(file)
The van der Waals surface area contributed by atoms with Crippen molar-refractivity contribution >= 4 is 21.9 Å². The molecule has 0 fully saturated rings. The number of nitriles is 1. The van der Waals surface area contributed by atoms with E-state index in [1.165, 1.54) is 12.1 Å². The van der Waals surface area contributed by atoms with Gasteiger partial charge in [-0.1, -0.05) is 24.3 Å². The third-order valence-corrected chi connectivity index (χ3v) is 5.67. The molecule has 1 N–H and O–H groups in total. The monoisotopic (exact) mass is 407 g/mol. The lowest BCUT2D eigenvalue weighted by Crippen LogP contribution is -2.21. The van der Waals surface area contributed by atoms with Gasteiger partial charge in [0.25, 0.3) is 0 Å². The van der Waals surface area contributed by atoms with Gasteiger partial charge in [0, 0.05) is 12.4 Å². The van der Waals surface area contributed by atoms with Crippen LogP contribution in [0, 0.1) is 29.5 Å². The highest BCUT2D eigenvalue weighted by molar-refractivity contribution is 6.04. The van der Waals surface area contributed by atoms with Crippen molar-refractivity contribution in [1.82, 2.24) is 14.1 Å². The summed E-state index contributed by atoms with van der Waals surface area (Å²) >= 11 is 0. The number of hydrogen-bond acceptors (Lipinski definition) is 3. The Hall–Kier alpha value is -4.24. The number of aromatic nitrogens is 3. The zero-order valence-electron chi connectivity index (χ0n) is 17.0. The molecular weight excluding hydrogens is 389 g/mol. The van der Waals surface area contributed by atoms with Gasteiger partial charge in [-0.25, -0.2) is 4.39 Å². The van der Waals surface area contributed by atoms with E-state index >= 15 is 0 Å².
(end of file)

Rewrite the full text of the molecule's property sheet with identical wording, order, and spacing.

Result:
The van der Waals surface area contributed by atoms with Crippen molar-refractivity contribution >= 4 is 21.9 Å². The molecule has 0 fully saturated rings. The number of nitriles is 1. The van der Waals surface area contributed by atoms with E-state index in [1.165, 1.54) is 12.1 Å². The van der Waals surface area contributed by atoms with Gasteiger partial charge in [-0.1, -0.05) is 24.3 Å². The third-order valence-corrected chi connectivity index (χ3v) is 5.67. The molecule has 1 N–H and O–H groups in total. The monoisotopic (exact) mass is 407 g/mol. The lowest BCUT2D eigenvalue weighted by Crippen LogP contribution is -2.21. The van der Waals surface area contributed by atoms with Gasteiger partial charge in [0.25, 0.3) is 0 Å². The van der Waals surface area contributed by atoms with Gasteiger partial charge in [0, 0.05) is 12.4 Å². The van der Waals surface area contributed by atoms with Crippen LogP contribution in [0, 0.1) is 29.5 Å². The highest BCUT2D eigenvalue weighted by molar-refractivity contribution is 6.04. The van der Waals surface area contributed by atoms with Crippen molar-refractivity contribution in [1.82, 2.24) is 14.1 Å². The summed E-state index contributed by atoms with van der Waals surface area (Å²) >= 11 is 0. The number of hydrogen-bond acceptors (Lipinski definition) is 3. The Hall–Kier alpha value is -4.24. The number of aromatic nitrogens is 3. The zero-order valence-electron chi connectivity index (χ0n) is 17.0. The molecular weight excluding hydrogens is 389 g/mol. The van der Waals surface area contributed by atoms with Gasteiger partial charge in [-0.25, -0.2) is 4.39 Å². The van der Waals surface area contributed by atoms with E-state index >= 15 is 0 Å².